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Financial Planning Hero

I always enjoy getting replies from readers. In response to last week's issue, I heard from several o
I always enjoy getting replies from readers.
In response to last week’s issue, I heard from several of you.
A couple of you just said thanks, which I always appreciate. It brightens up my inbox.
One of you had some additional thoughts to add on the topic of college savings.
More below 👇
Thanks, as always, reading.

How to Pay for College
In last week’s issue, I included a section on “how to save for college.”
But saving for college and actually paying for college are 2 very different animals.
Thankfully, my go-to college and financial aid planning expert, Jim Anderson, replied to last week’s email with some additional thoughts.
I wanted to share his comments with you here:
A little advice… Have a family determine their Expected Family Contribution before determining which account to begin. They may not qualify for need based aid and that takes the FAFSA, as it currently stands, out of the equation. Then it’s only control, tax savings and investment options. Secondly, a gift to pay tuition from a relative, non-parent, shows as income on the student’s FAFSA 2 years later. Gifts should be given when there are only 2 years left of college, again, if there is need based aid that would be compromised.
Based on Jim’s comments above, you’re probably getting an idea of just how deep the rabbit hole goes when it comes to navigating the college financial aid labyrinth.
If you - or someone you know - could use some assistance with selecting a college and making the most of your financial aid options, I can confidently recommend you reach out to Jim.
And of course, if you’d like to discuss saving for college or any other element of your personal financial planning, just hit reply to this email.
A Hero Financial Planner
As some of you know, my Uncle John passed away back in early September.
He was an amazing man, as you can see from his obituary which only shares a glimpse into the great life he lived and things he did for others.
And Uncle John has continued to take care of others even after his passing.
His wife - my aunt - is in a comfortable financial position as a result of the planning and decision making that John started early in his life.
From pensions (with spousal survivor benefits), to life insurance, to living within their means, and more, Uncle John wasn’t just a hero to me and our family. He was also a heck of a financial planner.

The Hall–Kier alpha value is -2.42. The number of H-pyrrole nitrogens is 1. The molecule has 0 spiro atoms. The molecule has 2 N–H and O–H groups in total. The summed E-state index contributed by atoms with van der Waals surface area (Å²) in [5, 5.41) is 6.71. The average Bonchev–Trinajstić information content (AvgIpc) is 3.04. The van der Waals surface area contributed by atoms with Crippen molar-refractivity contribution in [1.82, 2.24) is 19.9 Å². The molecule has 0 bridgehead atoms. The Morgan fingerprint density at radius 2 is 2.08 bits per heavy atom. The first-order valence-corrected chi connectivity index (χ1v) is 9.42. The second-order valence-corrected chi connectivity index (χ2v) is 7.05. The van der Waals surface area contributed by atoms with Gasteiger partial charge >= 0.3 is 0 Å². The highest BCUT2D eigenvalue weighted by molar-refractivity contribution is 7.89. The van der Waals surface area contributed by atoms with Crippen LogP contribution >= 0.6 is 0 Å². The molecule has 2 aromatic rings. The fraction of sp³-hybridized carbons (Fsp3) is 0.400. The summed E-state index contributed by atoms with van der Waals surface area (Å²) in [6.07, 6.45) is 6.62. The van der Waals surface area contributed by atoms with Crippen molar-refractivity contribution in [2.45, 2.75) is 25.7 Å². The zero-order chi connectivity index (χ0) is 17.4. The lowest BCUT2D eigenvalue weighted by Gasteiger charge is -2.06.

And my aunt, who is younger and has many more years ahead of her to plan for, is in a good place thanks to his decisions, some of which were made literally decades ago.
On a somewhat related note, Uncle John was buried at Georgia National Cemetery which is just north of the Atlanta area.
And when we went to visit his grave, we noticed coins on top of many of the gravestones.
While you may know what this means, we didn’t.
So naturally, we Googled it.
And here’s what we found:
Ever Seen Coins on a Gravestone? Here's What That Means
We thought this was pretty cool, and I thought you might find it interesting as well.
A Week At A Time ⌛
I’m fascinated with time.
How we spend it, how we use it, and how it passes - often in the blink of an eye.
Tim Urban’s articles are always thought provoking, but on the topic of time, I found this one particularly interesting:
Your Life in Weeks — Wait But Why
It’s a pretty quick read and I encourage you to check it out.
It offers another perspective on how to think about your life and the time you have left.
What will you do with the weeks you have left?
My hope and wish for you is that you’ll spend a good chunk of it doing the things you enjoy with the people you care about.
Until next Wednesday,

Postscript: Last week’s indie music track was from Manchester Orchestra, an Atlanta band. Another indie Atlanta band you should check out is Deerhunter and their track “Desire Lines.” 🎵
Why indie music? Please read the Postscript of Issue #2 for context.

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Russ Thornton

I'm Russ, a financial advisor based in Atlanta, GA. My focus is retirement planning for women (and their families) who are 55+. Every Wednesday, I write an email letter with my thoughts and perspectives on retirement and its many related topics. And I might include some other ideas or interesting topics as well 😉

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Russ Thornton | Atlanta, GA | Disclosures: